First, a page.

It is mid-term in our spring semester at LSUA and the art students are hard at work. The Ceramics Studio is alive with music, laughing, and many faces. I mentioned in my December article that the students would be making clay flutes and ceramic images in the spring class. Students have designed their clay flutes that will actually play once they are fired. We are now embarking on the second project—the study and creation of an age-old tradition: making face jugs.
Most of the students are first-timers whose only experience in pottery may have taken place in grade school. Interest in pottery often takes place at a very early age. In my day, we made little clay ashtrays. A cat’s eye marble placed in the center would yield a burst of color upon firing. Since it’s no longer politically correct (or very healthy!) to make ash trays, children place their hands in wet clay that is glazed and fired to produce the perfect Mothers’ Day gift! My point is that we develop a curiosity about pottery early on. Children playing in dirt or sand can often be seen forming some sort of face. It is a natural childhood desire to anthropomorphize–to give human form to inanimate objects. And people have been doing that since people began.
The history of effigy vessels began in ancient civilizations. Most are not intended to be whimsical, as are our face jugs, but to convey a religious or political message related to the social environment. Ritual face jugs have been found in ancient Mayan and Aztec ruins. The well-known Dipylon Vase dates from the 8th century BCE and was a grave marker in the Dipylon Cemetery in Athens. Crafted during the Geometric Period, the “krater” (a wide-mouthed ceramic vessel) illustrates a funeral procession with many mourners. The deceased lies on a bier surrounded by warriors and military types. The Gundestrup Caldron shows us a 1st century BCE Celtic ritual vessel. We know that the ancient Greeks and Romans produced many different types of effigy vessels, such as the 1st century CE face jug displaying a satyr’s head. Extant from the 5th century CE are the Coptic jugs from Wadi Sarga, Egypt, that display a face on each side of the jug neck. From c.a. 1200 – 1450 CE, the Chancay culture of Peru produced full-body vessels that were egg-shaped with both human and animal motifs. Even the Scots got into the act as evidenced by the 13th-century CE face jug from Rothesay in Argyll. It is interesting that the Tudors were quite fond of face jugs, both before and after the reign of Henry VIII. Henry however, made it a treasonous act to produce a face jug. Perhaps he thought that the pubs would serve their brew in face jugs bearing the likeness of the Queen and would have to replace them too frequently!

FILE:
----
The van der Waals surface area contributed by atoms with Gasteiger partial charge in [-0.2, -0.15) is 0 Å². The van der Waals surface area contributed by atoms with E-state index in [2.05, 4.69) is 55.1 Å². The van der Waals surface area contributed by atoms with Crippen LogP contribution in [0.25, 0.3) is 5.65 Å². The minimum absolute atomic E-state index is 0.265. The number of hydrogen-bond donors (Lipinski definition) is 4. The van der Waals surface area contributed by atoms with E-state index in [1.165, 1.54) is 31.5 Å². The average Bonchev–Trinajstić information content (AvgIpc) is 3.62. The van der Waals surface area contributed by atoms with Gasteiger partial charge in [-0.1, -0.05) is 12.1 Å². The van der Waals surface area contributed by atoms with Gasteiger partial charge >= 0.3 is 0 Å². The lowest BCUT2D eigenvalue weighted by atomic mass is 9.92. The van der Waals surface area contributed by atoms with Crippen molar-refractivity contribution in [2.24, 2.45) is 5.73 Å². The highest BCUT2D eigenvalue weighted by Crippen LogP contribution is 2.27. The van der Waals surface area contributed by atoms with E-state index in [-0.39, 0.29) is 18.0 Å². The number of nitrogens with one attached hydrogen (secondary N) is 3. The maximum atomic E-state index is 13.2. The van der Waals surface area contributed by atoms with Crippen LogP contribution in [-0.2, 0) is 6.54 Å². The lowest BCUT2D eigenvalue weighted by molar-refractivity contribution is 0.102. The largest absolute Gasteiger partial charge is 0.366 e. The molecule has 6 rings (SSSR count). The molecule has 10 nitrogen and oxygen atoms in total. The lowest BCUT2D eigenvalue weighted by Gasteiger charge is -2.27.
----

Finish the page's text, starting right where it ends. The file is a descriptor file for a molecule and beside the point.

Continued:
Face jugs first appeared in the United States in the 19th century. Made by slaves in and around Edgefield, South Carolina, these jugs ranged in size from 5 to 9 inches. A simple pot was first crafted. Pieces of clay were shaped and attached to the jar to make the face. Finally, a handle or two was added. Bits of porcelain and white rock were used for the eyes and teeth. The jug head was believed to house the soul of a deceased loved one. Since this culture had strong ties to ancestors, it was natural to create a face jug in memory of a family member. Through prayer, the living could channel the soul by way of the image. Slaves were not allowed to have grave headstones and often the face jug was used as a grave marker. Many of these have been found in old plantation cemeteries and along the path of the “underground railroad.” White folks called these jugs “voodoo jugs” because of the association and interaction between African slaves living in the South and the practices of the Caribbean voodoo culture. One such potter, known today as “Dave the Slave” worked near Edgefield during the 1820’s – 1860’s. He made enormous pots, holding upwards of 40 gallons. Dave could read and write and he left us with some of his wisdom inscribed on his jugs, “I made this for a Sot. It will never, never rot. March 31, 1858.” Dave’s pottery now sells for sums as enormous as his jugs!
Naturally the form was adopted by White potters. In the early 20th century, the face jug became a vessel in which to store and hide moonshine. The theory of this is that children would be afraid of the face and not get close to the forbidden booze, much less try to imbibe!
Face jug pottery has become a popular sideline for American potters in the Southeast. Each one is unique and has a story to tell. They range from pottery factory produced, selling for a moderate cost, to the creations of recognized artists, bringing a sizeable price. Face jugs have become a popular collectible.
I don’t believe there is any middle ground with face jugs. You either love them or hate them. Some people call them “ugly jugs” because of their misshapen faces and crude features. Renowned potter, Clayton Bailey, adopted an old adage written on his university studio wall, “Think ugly,” and calls his jugs “skinheads.” Unique to Bailey’s creations is the fact that all of his face jugs leak from their “runny noses!”
Our LSUA students are also creating their own stories through their face jugs. Some reflect family roots and traditions, some have a spiritual connotation, some I am sure will hold the proverbial devil’s drink! We hope to exhibit their work later in the spring and share with you the stories of our semester’s adventure into ceramics. We have scheduled guest lecturers to speak about clay flutes and face jugs in our class. We’re fortunate to have our new Ceramics Studio with all of the latest equipment. Certainly makes the work of the potter easier. But in the end, it is having an idea and learning how to turn that idea into a representative object. The students are proving to be both creative and enthusiastic. We expect to have some unique face jugs. And perhaps we’ll even throw in a concert featuring our flutes!